Rebecca's Private Idaho 2015

Ok.....quick write-up on RPI while I finish up my long ass post on Trans North Georgia (TNGA).

This past spring while we were in Kansas racing the Dirty Kanza somewhere on the drive home Wendi proclaimed she wanted to go to Idaho this fall and race Rebecca's Private Idaho.  Yes......I said race.  Wendi does not race so you can imagine my initial surprise.  What did not surprise me, however, is her draw to attend a race organized by someone whom she admires and respects immensely.

I was in Vegas (not my favorite place in the world) the week prior to the race so Wendi and I rendezvoused in Salt Lake City on Thursday evening and flew up to Sun Valley together.  We arrived in the tiny but nice airport around 10pm, grabbed our rental and headed to the AirBNB condo we rented just outside the city of Ketchum, ID.  Driving into the sleepy little alpine village at night, we had no idea the views that awaited us in the morning.  We unpacked and went straight to bed agreeing to not set an alarm and sleep in.

The next morning we woke up, cleaned up and headed into town for breakfast.  Taking that first step outside breathing in crisp air and seeing the nearly panoramic mountain views was way more than we expected.  Driving into downtown Ketchum reminded me of a smaller version of a Summit County ski town.  Nice shops, laid back atmosphere.  We stopped in at a little cafe with a patio named Java on 4th and had a great breakfast. After breakfast, we walked around town a bit and made our way to a local bike/ski shop where we shipped our bikes,  Sturtevants.  I normally only trust myself to put our bikes together, but for some reason I took a chance on these guys.  We were blown away by their service.  Both bikes put together problems and super friendly.

Awesome views
At the shop we changed into biking clothes and headed out for a quick pre-ride on the course heading towards the Creek Trail climb.  This was the really tough climb heading northeast out of town on Sun Valley Road.  The first 8 miles or so are on asphalt and the grade was pretty shallow with a few reliefs.  The next mile is where it kicks up to about a 6% grade and then leads onto gravel for the final three miles to the summit of the climb.  For pre-ride, we only went about halfway up the climb just to get a feel for the gravel.  The composition was pretty tight, mature gravel with minimal chunks.  On the way back down we picked up on a lot of washboard while peering over the edge of what looked like a near sheer cliffside.  Don't make a mistake.

On the descent I ran into a guy named Bruce Gustafson who has raced this event a number of times. He was super helpful providing course info and was also at Kanza this past year.  We had a nice non-stop chat most of the way back into town.  Endurance racers are definitely a small tribe.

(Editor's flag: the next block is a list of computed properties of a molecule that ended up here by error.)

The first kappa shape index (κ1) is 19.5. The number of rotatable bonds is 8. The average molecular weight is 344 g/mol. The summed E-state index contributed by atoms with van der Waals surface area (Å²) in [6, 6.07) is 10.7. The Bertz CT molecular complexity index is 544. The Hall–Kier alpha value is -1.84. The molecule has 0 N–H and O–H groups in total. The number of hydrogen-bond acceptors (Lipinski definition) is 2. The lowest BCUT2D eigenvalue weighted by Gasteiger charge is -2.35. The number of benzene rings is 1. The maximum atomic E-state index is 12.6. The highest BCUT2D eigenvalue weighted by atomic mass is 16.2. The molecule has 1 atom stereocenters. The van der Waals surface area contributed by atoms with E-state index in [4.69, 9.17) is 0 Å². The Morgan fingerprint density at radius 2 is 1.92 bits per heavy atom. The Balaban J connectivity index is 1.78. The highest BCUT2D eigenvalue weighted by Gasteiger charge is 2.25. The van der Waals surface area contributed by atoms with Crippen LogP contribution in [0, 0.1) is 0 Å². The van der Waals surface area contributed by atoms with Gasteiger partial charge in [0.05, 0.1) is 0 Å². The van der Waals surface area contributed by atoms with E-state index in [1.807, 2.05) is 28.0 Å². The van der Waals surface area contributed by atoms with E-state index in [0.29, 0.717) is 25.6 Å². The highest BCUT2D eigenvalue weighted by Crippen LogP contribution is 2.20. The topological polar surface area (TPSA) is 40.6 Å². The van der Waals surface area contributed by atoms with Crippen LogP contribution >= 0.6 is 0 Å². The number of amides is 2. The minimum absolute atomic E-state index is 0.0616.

Singletrack discovered!
After getting back to town, we loaded Wendi's bike up in the rental and I hopped back on the bike for the short three mile ride back to the condo.  We cleaned up and headed back into town to grab dinner at Cornerstone Bar & Grill then back to our temporary home for a good night's sleep.

Saturday morning we woke up late and I headed out for a quick spin down Parker Gulch Road, which surprisingly dead-ended at a trailhead.  I rolled out a few miles of singletrack then headed back into town to meet Wendi for breakfast at Java on 4th again.  We sat outside and people watched while we ate. The rest of the day consisted of watching the Wagon Days parade and chilling out in Atkinson Park for packet pickup.  One the way back to the condo we stopped by a local grocery to grab something for dinner and breakfast stuff for race morning.  One more good sleep.

Race morning.  Alarm off at 5am (I think).  Up to make coffee and oatmeal.  Stuck my head outside and then headed back to bed to get warm.  It was really cold outside.  In Mississippi, I have ridden through our relatively mild winters where we may see a few weeks that dip down into the 20s and have gotten my cold weather system pretty dialed.  I have also ridden in quite a few colder areas and climbed some mountains where the temperature swing was pretty drastic.  Neither Wendi nor I packed much in the way of cold weather gear for this, though, considering the forecast looked really nice before heading to Sun Valley.  Needless to say we both grabbed a few things from Sturtevants to supplement our layers.  I picked up a pair of mid-weight full finger gloves, a base layer and a pair of shoe covers.  The key for me was to be able to shed layers as the day warmed up.

Mountains everywhere!